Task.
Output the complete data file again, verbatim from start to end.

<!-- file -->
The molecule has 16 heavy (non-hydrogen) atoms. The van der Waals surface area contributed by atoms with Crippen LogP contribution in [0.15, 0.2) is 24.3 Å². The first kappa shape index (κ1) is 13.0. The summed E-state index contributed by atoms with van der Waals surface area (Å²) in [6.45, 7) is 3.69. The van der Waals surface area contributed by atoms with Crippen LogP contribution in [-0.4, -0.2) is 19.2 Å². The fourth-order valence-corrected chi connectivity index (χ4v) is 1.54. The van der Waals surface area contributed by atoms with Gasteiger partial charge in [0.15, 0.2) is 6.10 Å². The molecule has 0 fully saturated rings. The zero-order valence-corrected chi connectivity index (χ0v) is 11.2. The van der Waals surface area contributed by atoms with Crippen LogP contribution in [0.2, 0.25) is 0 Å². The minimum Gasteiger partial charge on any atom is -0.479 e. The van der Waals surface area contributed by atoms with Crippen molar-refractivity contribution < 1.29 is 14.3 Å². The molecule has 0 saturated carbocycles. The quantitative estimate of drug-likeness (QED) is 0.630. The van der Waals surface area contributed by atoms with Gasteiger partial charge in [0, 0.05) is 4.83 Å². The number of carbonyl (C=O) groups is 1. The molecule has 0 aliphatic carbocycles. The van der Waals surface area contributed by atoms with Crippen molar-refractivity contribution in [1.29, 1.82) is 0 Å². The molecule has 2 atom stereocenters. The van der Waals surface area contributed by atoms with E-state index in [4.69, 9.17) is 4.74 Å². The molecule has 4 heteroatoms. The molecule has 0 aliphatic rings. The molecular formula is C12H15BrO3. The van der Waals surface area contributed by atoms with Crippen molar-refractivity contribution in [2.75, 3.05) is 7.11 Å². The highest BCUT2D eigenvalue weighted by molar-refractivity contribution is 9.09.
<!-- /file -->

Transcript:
The molecule has 16 heavy (non-hydrogen) atoms. The van der Waals surface area contributed by atoms with Crippen LogP contribution in [0.15, 0.2) is 24.3 Å². The first kappa shape index (κ1) is 13.0. The summed E-state index contributed by atoms with van der Waals surface area (Å²) in [6.45, 7) is 3.69. The van der Waals surface area contributed by atoms with Crippen LogP contribution in [-0.4, -0.2) is 19.2 Å². The fourth-order valence-corrected chi connectivity index (χ4v) is 1.54. The van der Waals surface area contributed by atoms with Gasteiger partial charge in [0.15, 0.2) is 6.10 Å². The molecule has 0 fully saturated rings. The zero-order valence-corrected chi connectivity index (χ0v) is 11.2. The van der Waals surface area contributed by atoms with Crippen LogP contribution in [0.2, 0.25) is 0 Å². The minimum Gasteiger partial charge on any atom is -0.479 e. The van der Waals surface area contributed by atoms with Crippen molar-refractivity contribution < 1.29 is 14.3 Å². The molecule has 0 saturated carbocycles. The quantitative estimate of drug-likeness (QED) is 0.630. The van der Waals surface area contributed by atoms with Gasteiger partial charge in [0, 0.05) is 4.83 Å². The number of carbonyl (C=O) groups is 1. The molecule has 0 aliphatic carbocycles. The van der Waals surface area contributed by atoms with Crippen molar-refractivity contribution in [1.29, 1.82) is 0 Å². The molecule has 2 atom stereocenters. The van der Waals surface area contributed by atoms with E-state index in [4.69, 9.17) is 4.74 Å². The molecule has 4 heteroatoms. The molecule has 0 aliphatic rings. The molecular formula is C12H15BrO3. The van der Waals surface area contributed by atoms with Crippen molar-refractivity contribution in [2.75, 3.05) is 7.11 Å². The highest BCUT2D eigenvalue weighted by molar-refractivity contribution is 9.09.